Register Thursday | June 20 | 2019

The Case of Caster Semenya

The media storm over whether the young South African track star is male or female exposes the limits of our artificially constructed two-gender world.

The case of Caster Semenya began August 19 in Berlin at the 2009 World Championships in Athletics. It was here the young athlete impressed  fans with her commanding performance in the women’s 800 meters (she won gold and ran just shy of a world record). Almost instantly, this “manly” woman’s victory led to grumbling among her competitors. The comments centered on disbelief that she was female. She looked too masculine, they said. Her muscularity and deep voice reflected excessive testosterone levels, said others. Her physicality, they argued, presented an unfair advantage over other women in the race.

What resulted from this speculation can only be described as a humiliating. The IAAF, with no regard for South African pleas to stop the farce, ordered a battery of tests to determine Semenya’s “true” sexual category. As a consequence, there has been a subsequent torrent of public scrutiny over Semenya’s gender, and public debate over her right to keep her medal.

Many biologists commented on the lunacy of such “gender determination” tests. The strict categorical separation of male and female is a cultural creation. While there exist criteria for sex division, biology often operates in the grey areas. It is not as committed to our categories as we are. Some girls are born with sexual characteristics associated with men (such as high testosterone levels). Likewise, some boys are born with female sexual characteristics (such as those associated with Klinefelter’s syndrome). Yet it is rare these individuals are subject to public scrutiny over their reproductive organs, hormone levels or general physicality. Rarer still are public accusations that such individuals are wilfully engaged in deception; claiming to be somebody they are not. We respect, or should respect, the myriad of differences among people.    

Many argued that “fairness” within competitive sport was the overriding principle in Semenya’s case.  This was the implicit argument being made by both the IAAF and much of the print media. Maybe these medals do not belong to her because she is not ‘feminine enough’ to compete as a woman. This line of thinking is questionable on three practical grounds. First, it reflects a (mistaken) assumption that medical tests can actually verify a “true” gender for all individuals.  While I wish to avoid discussing Semenya’s biology here, it is worth noting the test results (leaked by an Australian paper) did not provide the conclusive evidence hoped for. Second, the principle of fairness must be weighed against Semenya’s own right to privacy and the potential consequences of public humiliation. Third, a likely result of the tests will be to strip Caster of her ability to compete as a woman. Thus despite her intensive training and superb natural talent, her competitive athletic career may be over simply because her biology does fit conventional categories.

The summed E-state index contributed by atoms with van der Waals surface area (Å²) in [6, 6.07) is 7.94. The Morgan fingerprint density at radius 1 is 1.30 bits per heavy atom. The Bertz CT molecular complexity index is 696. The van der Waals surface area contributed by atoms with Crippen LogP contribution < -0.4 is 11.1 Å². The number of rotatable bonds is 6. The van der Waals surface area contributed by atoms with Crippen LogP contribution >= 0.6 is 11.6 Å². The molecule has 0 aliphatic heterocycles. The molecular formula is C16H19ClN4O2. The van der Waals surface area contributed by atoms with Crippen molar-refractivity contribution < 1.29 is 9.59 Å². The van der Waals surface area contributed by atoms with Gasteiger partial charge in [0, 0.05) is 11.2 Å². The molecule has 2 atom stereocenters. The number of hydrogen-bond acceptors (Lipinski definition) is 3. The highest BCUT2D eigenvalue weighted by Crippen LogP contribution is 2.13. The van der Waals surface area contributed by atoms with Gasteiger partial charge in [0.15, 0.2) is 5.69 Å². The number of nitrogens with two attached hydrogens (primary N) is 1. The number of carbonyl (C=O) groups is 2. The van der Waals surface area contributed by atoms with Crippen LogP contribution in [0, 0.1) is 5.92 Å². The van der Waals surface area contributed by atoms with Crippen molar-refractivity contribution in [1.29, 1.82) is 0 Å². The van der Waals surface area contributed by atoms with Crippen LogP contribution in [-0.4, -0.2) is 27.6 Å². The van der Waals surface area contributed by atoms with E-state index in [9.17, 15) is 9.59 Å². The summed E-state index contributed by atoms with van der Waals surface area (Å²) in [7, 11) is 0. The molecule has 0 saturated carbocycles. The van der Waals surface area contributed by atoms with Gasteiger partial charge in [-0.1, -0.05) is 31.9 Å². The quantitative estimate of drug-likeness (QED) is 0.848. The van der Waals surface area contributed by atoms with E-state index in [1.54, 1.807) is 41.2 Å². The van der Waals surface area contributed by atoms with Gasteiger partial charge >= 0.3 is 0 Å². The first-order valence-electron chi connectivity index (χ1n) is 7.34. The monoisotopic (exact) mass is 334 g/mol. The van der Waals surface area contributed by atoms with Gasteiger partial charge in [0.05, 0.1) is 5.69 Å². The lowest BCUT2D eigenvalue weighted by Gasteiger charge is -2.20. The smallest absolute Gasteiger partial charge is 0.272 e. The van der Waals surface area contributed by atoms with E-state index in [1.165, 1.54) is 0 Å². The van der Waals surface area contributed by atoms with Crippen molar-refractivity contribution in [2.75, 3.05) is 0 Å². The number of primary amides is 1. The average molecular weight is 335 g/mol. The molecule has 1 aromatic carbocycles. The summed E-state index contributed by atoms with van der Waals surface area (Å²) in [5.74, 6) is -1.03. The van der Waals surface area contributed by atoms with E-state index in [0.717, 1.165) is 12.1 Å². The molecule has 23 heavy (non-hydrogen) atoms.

There is also a deeper philosophical reason to reject this treatment of Semenya. As citizens living in liberal societies, we pride ourselves on our ability to look beyond race, ethnicity, gender, body type, physical ability and sexual orientation when making judgements about an individual’s right to participate in cultural events. This amounts to a central tenant of modern liberalism. Discrimination based on who we are is not permissible. After all, we do not allow public institutions – such as schools – to segregate students, or deny them certain opportunities because of their ethnicity or religious beliefs.  We must also foster, at a personal and cultural level, an ethos of tolerance and acceptance between and amongst individuals. The acceptance and practice of diversity and variation among different peoples is a hallmark of liberal and progressive societies. 

We protect liberties not simply out of an abstract belief in legal formalism. We do so because the liberties we seek to protect are those that allow us to flourish as individuals. And as an individual, Caster Semenya has no doubt as to whom she is. She is a woman. This is not a case of a man masquerading as a female to collect gold medals. Semenya understands herself as a woman, her family has raised her as a woman, and her village accepts her as a woman.  Can this lifetime as a female actually be undone by a few doctors? Has decades of research on the cultural properties of sex and gender taught us nothing?  Semenya has described the public scrutiny over her gender as a “joke”. This is true, but I would go further and add it is both a cruel and foolish joke. It is cruel because we have managed to create a public conversation out of a young women’s body. It is foolish because medical tests only provide one small answer to a much broader and complicated question: what is gender?  

Voices within South Africa have understandably been the most critical. From the very beginning South Africans have criticised not only the intent of the investigation, but the effects on Semenya as well. Few, unfortunately, have listened. It is likely South Africans know better than most the dangers implicit in the use of firm categories. We should have listened. In the end, the most important issue is not Semenya’s gender. It is our fixation on it. In an attempt to provide fairness to competitive sport, we have trampled the rights of a talented young woman. We have invaded her privacy and turned her biology into a public spectacle. The IAAF will likely deny her the right to compete in future competitions, despite her hard work and abundant talent. Yet the worst consequence of all is the violation of one of Semenya’s rights of personhood; her ability to develop and practice her identity as a woman.